Summary of Why Terrorism Works

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Why Terrorism Works book summary


8 Overall

6 Applicability

10 Innovation

9 Style


Harvard don and civil-liberties lawyer extraordinaire Alan Dershowitz turns his keen and combative eye to the war on terrorism, and the results aren’t pretty. His conclusions about the causes of terrorism and the most effective means of fighting will not sit well with many of Dershowitz’s historically steadfast supporters. The normally liberal lawyer lambastes European governments for what he characterizes as their cowardly appeasement of terrorists, which he points to as the central driver of growth in the terrorism industry. He also proclaims flatly that the international community should purposefully refrain from addressing the "root causes" of any group that adopts terrorist means. How this would work in practice is never quite explained, but nevertheless, recommends this important and damning book as a welcomed addition to the emerging debate on how best to wage the war on terrorism.

In this summary, you will learn

  • A history of terrorism from the late 1960s to Sept. 11, 2001;
  • How international unwillingness to seriously punish terrorists during this period contributed to its spread;
  • Why the international community should refuse to address the "root causes" motivating terrorist groups, and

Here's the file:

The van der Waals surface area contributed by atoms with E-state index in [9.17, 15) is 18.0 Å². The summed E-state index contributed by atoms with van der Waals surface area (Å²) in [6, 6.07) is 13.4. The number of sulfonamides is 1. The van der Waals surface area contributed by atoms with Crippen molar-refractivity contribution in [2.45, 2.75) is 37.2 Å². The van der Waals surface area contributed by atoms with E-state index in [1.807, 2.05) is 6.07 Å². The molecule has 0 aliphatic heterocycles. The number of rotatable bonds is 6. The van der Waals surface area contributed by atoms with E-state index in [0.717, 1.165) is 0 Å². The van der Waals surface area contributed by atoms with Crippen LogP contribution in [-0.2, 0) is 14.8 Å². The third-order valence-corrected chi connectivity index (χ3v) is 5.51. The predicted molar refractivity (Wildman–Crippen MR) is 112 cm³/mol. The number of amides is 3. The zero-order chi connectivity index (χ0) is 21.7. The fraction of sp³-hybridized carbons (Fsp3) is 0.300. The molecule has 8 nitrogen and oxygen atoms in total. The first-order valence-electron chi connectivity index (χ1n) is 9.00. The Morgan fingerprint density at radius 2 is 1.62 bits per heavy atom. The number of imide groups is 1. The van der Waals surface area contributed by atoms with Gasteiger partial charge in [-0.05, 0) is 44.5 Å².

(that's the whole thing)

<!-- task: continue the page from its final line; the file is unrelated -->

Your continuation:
• The most effective means of combating terrorism.

About the Author

Harvard University Professor of Law Alan M. Dershowitz is the best-selling author of several books, including Supreme Injustice and Chutzpah. He is one of America’s most renowned criminal defense and civil liberties attorneys. A frequent television commentator on politics, law and terrorism, Dershowitz himself became a terrorist target after calling for the Palestinian Liberation Organization to launch an internal investigation of attacks committed by agents who were trained by the PLO.



The Making of 9/11
To understand the events of Sept. 11, 2001, you must go back to Sept. 5, 1972, when terrorists conducted the Olympic massacre in Munich, Germany. That attack was part of a pattern of violence that had started just a few years earlier and extended through 9/11/01.

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